Other tricks the Edge has in its tool belt are dual-capacitive sensors to detect whether you’re wearing it or not. Users can simply place the Edge in their ear when a call comes in and the headset will automatically answer. And because the device supports voice commands, you can also pick up incoming calls by saying, “Answer.” If English isn’t your tongue of choice, the Edge offers Spanish, French, Cantonese, and Mandarin as well.
Plantronics includes a nifty battery case inside the Voyager Edge kit. Besides functioning as a way to transport and protect the headset, a built-in battery ups the Edge’s 6 hours of talk time to 16 hours (through repeated charges). Still, the Legend offers a longer 7 hours of continuous gab time. The Era provides the shortest stand-alone longevity at just 4 hours without its battery case.
Finally, the Edge boasts near-field-communication circuitry for quick pairing with compatible smartphones. Just tap the gadget to the back side of your handset to create a new Bluetooth connection. For instance, a few seconds were all it took to get the Edge up and running on my Nexus 5 and Galaxy Note 3 test phones.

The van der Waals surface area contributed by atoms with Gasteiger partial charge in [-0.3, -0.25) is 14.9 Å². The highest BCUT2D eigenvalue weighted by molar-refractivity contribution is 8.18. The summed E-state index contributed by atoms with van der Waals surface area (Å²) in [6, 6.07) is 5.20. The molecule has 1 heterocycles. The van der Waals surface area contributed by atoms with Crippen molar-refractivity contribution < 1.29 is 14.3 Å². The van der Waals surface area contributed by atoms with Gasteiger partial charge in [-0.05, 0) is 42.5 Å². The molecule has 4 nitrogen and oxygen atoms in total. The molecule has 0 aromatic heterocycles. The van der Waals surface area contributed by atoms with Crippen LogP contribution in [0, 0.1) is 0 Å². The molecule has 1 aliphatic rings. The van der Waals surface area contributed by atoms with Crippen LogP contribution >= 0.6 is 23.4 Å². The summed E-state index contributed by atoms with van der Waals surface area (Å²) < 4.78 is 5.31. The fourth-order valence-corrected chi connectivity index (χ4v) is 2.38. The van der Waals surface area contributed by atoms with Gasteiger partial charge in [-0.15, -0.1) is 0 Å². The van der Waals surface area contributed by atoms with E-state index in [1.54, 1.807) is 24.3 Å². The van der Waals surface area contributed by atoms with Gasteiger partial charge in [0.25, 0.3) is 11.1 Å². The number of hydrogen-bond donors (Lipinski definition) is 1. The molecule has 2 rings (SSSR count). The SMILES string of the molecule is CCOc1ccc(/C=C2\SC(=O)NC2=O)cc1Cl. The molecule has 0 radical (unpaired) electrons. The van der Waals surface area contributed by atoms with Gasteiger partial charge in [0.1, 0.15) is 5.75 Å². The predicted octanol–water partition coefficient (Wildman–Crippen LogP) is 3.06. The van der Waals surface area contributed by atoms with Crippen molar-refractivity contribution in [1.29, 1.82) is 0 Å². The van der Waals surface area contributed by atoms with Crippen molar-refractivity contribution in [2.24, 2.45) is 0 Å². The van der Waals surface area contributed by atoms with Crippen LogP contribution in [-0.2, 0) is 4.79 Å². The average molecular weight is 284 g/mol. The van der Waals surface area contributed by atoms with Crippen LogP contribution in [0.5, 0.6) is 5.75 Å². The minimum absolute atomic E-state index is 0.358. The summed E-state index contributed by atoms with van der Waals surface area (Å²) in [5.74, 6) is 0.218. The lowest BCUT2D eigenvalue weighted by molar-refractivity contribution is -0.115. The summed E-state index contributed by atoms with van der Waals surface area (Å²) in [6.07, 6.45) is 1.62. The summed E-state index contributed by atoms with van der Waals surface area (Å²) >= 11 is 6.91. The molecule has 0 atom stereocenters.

Performance I have to say I was impressed by how well the Voyager Edge handled real-world conditions. When linked to my Samsung Galaxy Note 3 test phone, calls I made using the wireless Bluetooth connection came through the headset loud and clear. Most importantly, the Edge transmitted my voice cleanly whether I was sitting in an office building conference room or talking on crowded New York City streets.
In fact, even surrounded by noise from construction, thundering trucks, and chatty passersby, people on the other end of the call could easily hear me. In contrast, audio quality was muddy when I conducted phone calls on the Jawbone Era (at the same location, time, and with an identical test handset). The Edge carried calls as cleanly as that of the Voyager Legend, which makes sense given that they both rely on the same hardware. To put things in perspective, though, I have to stress that talking through Note 3’s mouthpiece delivered the best calling experience, proving there’s always a price for going hands-free.
Conclusion I admit I didn’t expect the Plantronics Voyager Edge to impress me as much as it did. After all, it lacks the large, robust over-ear boom mic design employed by the company’s $99.99 Voyager Legend and the Jabra Motion – both of which boast excellent call quality. Likewise, while the Edge is much sleeker than its predecessor the Legend, it can’t match the shockingly small size of the Jawbone Era.
In the end, my misgivings proved unfounded. Not only is the Edge as good at killing background din and isolating your voice as the Voyager Legend, it sounds noticeably better than the Era without being a heck of a lot bigger. If you’re looking for a Bluetooth headset that strikes an admirable balance between performance and possessing a compact frame, the Voyager Edge can’t be beat.